- Your background color is always laid behind your content.
- Therefore the color of your background can make your content pop out more, or site more quietly on the page.
Once you know your background color (let’s pretend your chose white), choosing your accent color will be so easy! Let’s say you pick red or blue as your accent color…now just try it out and ask yourself:
- Does this accent color make your background pop out?
- Does it make the background fade further into the background?
- Or does it just clash awkwardly with your background?
Balancing your background and accent colors.
You’re going to have to play around a lot to make it feel right.
- Color ratio – some colors can share the space half and half. But usually, one has to be the primary and the other is used much more sparingly.
- Space – some colors need space to feel free, others look better when confined.
- Rhythm – some colors can be used again and again without drawing attention. Other colors feel repetitive immediately.
The secret to the (secondary) neutral color.
Quite often, you’re going to realize that your logo (accent) color and neutral (background) colors do not go together. One demands has too much personality and the other has so little of it. And that content might look good next to one of them of but not both.
In moments like these, the design secret is having another neutral color to come in as your silent hero. There are a few principles to using this secondary neutral color.
- It can be a lightened/darkened or contrast version of your background color.
- It can be a lightened/darkened or contrast version of your accent color.
- It might be subtle/hidden and not call attention to itself!
The 3rd rule is the absolute key to the secondary neutral color!
It exists as a silent bridge, a balancing transition between your overly powerful accents and monotonous neutrals. You should only feel extra harmony within your design but without noticing the addition of another color!
- Done right…these secondary neutrals will make both your accent and neutral colors stronger.
- Done incorrectly…these secondary neutrals call conscious attention to themselves and weaken the impact of your other colors. Also making your design color palette too clashy.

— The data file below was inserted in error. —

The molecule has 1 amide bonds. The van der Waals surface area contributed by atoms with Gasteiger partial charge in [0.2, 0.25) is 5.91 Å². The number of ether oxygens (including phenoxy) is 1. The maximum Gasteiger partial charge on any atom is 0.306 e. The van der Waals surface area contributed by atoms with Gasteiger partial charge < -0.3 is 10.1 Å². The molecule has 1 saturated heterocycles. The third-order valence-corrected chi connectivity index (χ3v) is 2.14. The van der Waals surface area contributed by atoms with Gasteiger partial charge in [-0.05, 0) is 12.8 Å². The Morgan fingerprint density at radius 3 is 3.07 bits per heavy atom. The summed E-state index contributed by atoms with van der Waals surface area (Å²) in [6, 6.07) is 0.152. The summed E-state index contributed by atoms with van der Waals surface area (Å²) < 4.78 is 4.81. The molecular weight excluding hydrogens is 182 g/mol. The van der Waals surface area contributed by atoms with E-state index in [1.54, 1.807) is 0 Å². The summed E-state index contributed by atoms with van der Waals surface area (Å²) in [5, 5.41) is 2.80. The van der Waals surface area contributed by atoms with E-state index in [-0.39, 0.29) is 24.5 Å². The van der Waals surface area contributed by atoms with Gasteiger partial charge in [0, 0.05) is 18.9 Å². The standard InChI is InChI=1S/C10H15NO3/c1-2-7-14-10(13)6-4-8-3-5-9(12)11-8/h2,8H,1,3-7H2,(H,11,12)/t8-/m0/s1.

Don’t be a design noob
They all do the exact same shit.
- They pick the primary color first – “Oh, my logo is orange. So my website’s gonna be ORANGE! And lots of orange accents and buttons and links. We gotta remind people!”
- Then try to pick secondary color – “Hmmmm…what goes with orange? Ok, let’s try blue.”
- Then try to add content – “Aghhhh….too many colors. Too many visual elements. My design doesn’t look clean anymore!”
Then they end up back at square one. From here they usually either try to go with fewer colors (the safest option). Some get scared and remove their primary color, going for a dull B&W scheme.
Time for the color self-test
Some trick questions to ask yourself…(look away from the screen and think in your head before checking):
- What are the secondary neutral colors in my WPJohnny design? – hehe…it’s gray. Now look at how much of it I was using. Tons, right?!
- What are the Facebook secondary neutral colors? – again, it’s gray. But look at how much of it is gray. Crazy, right? Most people think Facebook is 80% white and it’s not!
- How about Youtube? – before you even look…tell me how much of it you think is white?
Do this test on all your favorite sites and you’ll realize how many of them rely on secondary neutral colors. Many of those “all white sites” are actually not as white as you think. Even more interesting is how much of their “white” is not actually white but a very very light gray.
Anyway. I hope it’s opened your eyes. And I hope you all design better sites. Cuz I’m sick of looking at shitty color palettes that only distract from your content rather than empowering it.